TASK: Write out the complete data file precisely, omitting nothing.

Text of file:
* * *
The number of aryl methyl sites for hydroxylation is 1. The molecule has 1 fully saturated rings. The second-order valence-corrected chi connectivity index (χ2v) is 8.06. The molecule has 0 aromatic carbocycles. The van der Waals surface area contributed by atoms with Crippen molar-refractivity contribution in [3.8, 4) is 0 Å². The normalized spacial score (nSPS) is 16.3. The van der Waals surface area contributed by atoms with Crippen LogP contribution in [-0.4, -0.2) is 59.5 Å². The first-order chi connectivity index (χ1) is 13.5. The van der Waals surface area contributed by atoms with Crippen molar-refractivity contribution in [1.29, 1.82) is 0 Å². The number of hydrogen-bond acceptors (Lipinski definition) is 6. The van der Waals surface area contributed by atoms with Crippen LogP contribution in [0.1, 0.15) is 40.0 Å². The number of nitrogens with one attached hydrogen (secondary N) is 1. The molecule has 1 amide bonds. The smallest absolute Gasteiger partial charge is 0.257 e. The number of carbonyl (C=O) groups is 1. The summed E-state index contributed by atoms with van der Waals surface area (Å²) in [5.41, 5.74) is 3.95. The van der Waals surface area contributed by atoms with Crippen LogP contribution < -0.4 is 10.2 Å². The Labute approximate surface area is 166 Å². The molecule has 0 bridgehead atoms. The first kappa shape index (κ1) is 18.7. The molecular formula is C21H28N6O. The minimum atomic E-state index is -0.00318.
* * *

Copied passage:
The number of aryl methyl sites for hydroxylation is 1. The molecule has 1 fully saturated rings. The second-order valence-corrected chi connectivity index (χ2v) is 8.06. The molecule has 0 aromatic carbocycles. The van der Waals surface area contributed by atoms with Crippen molar-refractivity contribution in [3.8, 4) is 0 Å². The normalized spacial score (nSPS) is 16.3. The van der Waals surface area contributed by atoms with Crippen LogP contribution in [-0.4, -0.2) is 59.5 Å². The first-order chi connectivity index (χ1) is 13.5. The van der Waals surface area contributed by atoms with Crippen molar-refractivity contribution in [1.29, 1.82) is 0 Å². The number of hydrogen-bond acceptors (Lipinski definition) is 6. The van der Waals surface area contributed by atoms with Crippen LogP contribution in [0.1, 0.15) is 40.0 Å². The number of nitrogens with one attached hydrogen (secondary N) is 1. The molecule has 1 amide bonds. The smallest absolute Gasteiger partial charge is 0.257 e. The number of carbonyl (C=O) groups is 1. The summed E-state index contributed by atoms with van der Waals surface area (Å²) in [5.41, 5.74) is 3.95. The van der Waals surface area contributed by atoms with Crippen LogP contribution < -0.4 is 10.2 Å². The Labute approximate surface area is 166 Å². The molecule has 0 bridgehead atoms. The first kappa shape index (κ1) is 18.7. The molecular formula is C21H28N6O. The minimum atomic E-state index is -0.00318.